Whether you're Assiniboine, N?m?n?, Skokomish or otherwise, you've probably got some beadwork somewhere. It might be a gift for your family, for friends or maybe a co-worker who’s done an exceptional thing for you. It's important and it's a heartfelt thing, but where did it come from? Is it handmade or is it fake? If it's fake, could you tell?
Although we sometimes take for granted our talented craftspeople, it's important to know that there are threats to their very livelihoods. Much of the problem stems from fakes. The market for various Native arts has been flooded for years with fakes and knock-offs, and bead-work is no different. For the last few decades the craftspeople who make a living off of bead-work have had to contend with competition from non-natives and from overseas. Spotting these fakes and knowing why it's important to call them out is only part of the solution. Knowing what to do and then acting is key.
Even if you buy from a pow wow, it's not always guaranteed that the bead-work you get will be authentic. No matter how observant you are, if you roll it over in your hands, look it up and down, it's sometimes hard to tell what exactly you're buying. Many fakes simply look convincing. AAA Native Arts, a website devoted to selling native arts, says that bead-work is often imported from China and Taiwan. Still other problems exist with non-Natives selling imitations or art “inspired by” Native crafts, often times unlabeled as such. This can be a problem for the broader Native community.
A quick search online for “imitation native american bead-work” brings up 14,300,000 results on Google.com, and similar numbers on other search engines. Searching for “imitation native american headdress” gets 10.3 million results. A look for “native american costume” nets almost 4.4 million results. Almost none of the pieces look quite as good as something you'd get from a cousin or from one of our skilled elders, it's missing something vital.
One of the most important aspects of Native bead-work, one thing that fakes lack, is its deep cultural value. Many of us can identify a friend or family member who beads. One such person is Cynthia Parrott from Washington State. A junior at the Tacoma campus of the University of Washington, Cynthia has been working with beads for years. She started working with beads in 5th grade after watching her mother for years, saying “ it was either this or weaving.” It's a family matter as much as it is a personal one.
Parrott also brings up a second important aspect of bead-working: sustaining their families and themselves. “In college we all need extra money, so my bead-work is the way I make extra money,” says Parrott, “it's my own little business”. For this reason she's keenly aware of the fakes and fraudulent Native crafts that flood the market from time to time. “My craft is mass-produced in Guam and is brought here,” Parrott adds, “I think it is so disrespectful and there is no way we can compete with these prices.”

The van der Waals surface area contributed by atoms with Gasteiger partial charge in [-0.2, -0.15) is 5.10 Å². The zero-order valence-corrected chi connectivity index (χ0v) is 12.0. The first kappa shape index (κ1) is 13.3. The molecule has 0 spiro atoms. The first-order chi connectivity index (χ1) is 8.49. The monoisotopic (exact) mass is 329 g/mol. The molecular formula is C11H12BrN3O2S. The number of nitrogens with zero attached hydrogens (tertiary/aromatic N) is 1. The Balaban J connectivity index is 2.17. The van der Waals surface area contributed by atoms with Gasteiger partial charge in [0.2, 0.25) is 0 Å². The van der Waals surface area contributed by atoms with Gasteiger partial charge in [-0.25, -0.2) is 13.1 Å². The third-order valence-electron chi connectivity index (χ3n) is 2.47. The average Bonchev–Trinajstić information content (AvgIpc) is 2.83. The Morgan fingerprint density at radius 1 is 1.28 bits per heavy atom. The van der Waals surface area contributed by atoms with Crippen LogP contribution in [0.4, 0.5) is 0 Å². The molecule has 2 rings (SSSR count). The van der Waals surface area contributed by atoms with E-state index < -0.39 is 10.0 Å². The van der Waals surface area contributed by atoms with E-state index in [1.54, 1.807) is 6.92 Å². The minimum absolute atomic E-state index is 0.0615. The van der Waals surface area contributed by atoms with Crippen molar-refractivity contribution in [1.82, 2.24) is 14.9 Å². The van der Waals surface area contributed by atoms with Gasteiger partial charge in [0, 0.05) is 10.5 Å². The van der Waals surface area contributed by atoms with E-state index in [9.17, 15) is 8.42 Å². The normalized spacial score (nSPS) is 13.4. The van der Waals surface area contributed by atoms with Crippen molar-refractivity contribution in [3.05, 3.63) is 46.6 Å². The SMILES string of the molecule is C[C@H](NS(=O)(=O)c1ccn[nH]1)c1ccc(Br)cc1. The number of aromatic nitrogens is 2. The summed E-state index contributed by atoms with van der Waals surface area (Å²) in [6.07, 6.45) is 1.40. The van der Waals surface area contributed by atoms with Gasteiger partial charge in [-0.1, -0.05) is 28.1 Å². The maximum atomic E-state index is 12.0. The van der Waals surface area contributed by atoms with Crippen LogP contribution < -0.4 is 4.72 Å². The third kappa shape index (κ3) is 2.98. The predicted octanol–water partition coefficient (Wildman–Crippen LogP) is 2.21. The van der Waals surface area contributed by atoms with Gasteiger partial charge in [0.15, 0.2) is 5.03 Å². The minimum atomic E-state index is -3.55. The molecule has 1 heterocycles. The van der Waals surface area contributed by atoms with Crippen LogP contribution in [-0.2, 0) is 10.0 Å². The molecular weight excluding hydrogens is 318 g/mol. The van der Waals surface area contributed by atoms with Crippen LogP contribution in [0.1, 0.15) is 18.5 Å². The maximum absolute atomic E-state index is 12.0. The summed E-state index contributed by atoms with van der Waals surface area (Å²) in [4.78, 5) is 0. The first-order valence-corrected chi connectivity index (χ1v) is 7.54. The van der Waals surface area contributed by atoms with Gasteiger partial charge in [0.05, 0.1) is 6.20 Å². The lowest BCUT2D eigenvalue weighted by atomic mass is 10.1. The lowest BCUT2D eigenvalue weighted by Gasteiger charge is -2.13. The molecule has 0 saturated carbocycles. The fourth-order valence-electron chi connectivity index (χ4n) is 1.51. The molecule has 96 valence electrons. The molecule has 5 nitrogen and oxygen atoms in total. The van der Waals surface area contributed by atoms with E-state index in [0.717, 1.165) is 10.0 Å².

In order to help stem this tide the United States Congress passed the Indian Arts and Crafts Act of 1990. This act sets out to create standards for labeling and representation. It sets clear limits on who can call their art Native, how they can label it when they sell it, and who exactly is able to benefit from this protection. The reason was wholly cultural: bead-working and many other crafts can be traced back centuries, well before Columbus landed here. Beads, for example, originally started as bits of stone, shell, clay, bird bones or the leg bones of small animals. Pre-Columbian archeological sites often contain beads of all sorts. Protecting this art is vital to ensure the continuation of the multitude of Native cultures.
Of course, this act did not create a series of agents trolling pow wows and craft fairs in Brooklyn for fake Native crafts, so what do you do if you suspect what you've bought or what a dealer is selling is a fake? You get in contact with somebody! In order for it to be successful, it requires an attentive population calling out items they suspect of being fake or artists selling Native art that they think may not be Native. To that end, the Indian Arts and Crafts Act of 1990 needs you to be effective! The law allowed for the creation of the Indian Arts and Crafts Board. This board is tasked with oversight of enforcement and reporting and is the place you bring complaints and reports of violations. It also has brief reports, examples of violations and info brochures for you to download at its website: iacb.doi.gov.
To protect our culture we need to be aware of what we're looking for and what to do if we find it. The problem is clear and the solution is there. Now let's do something about it!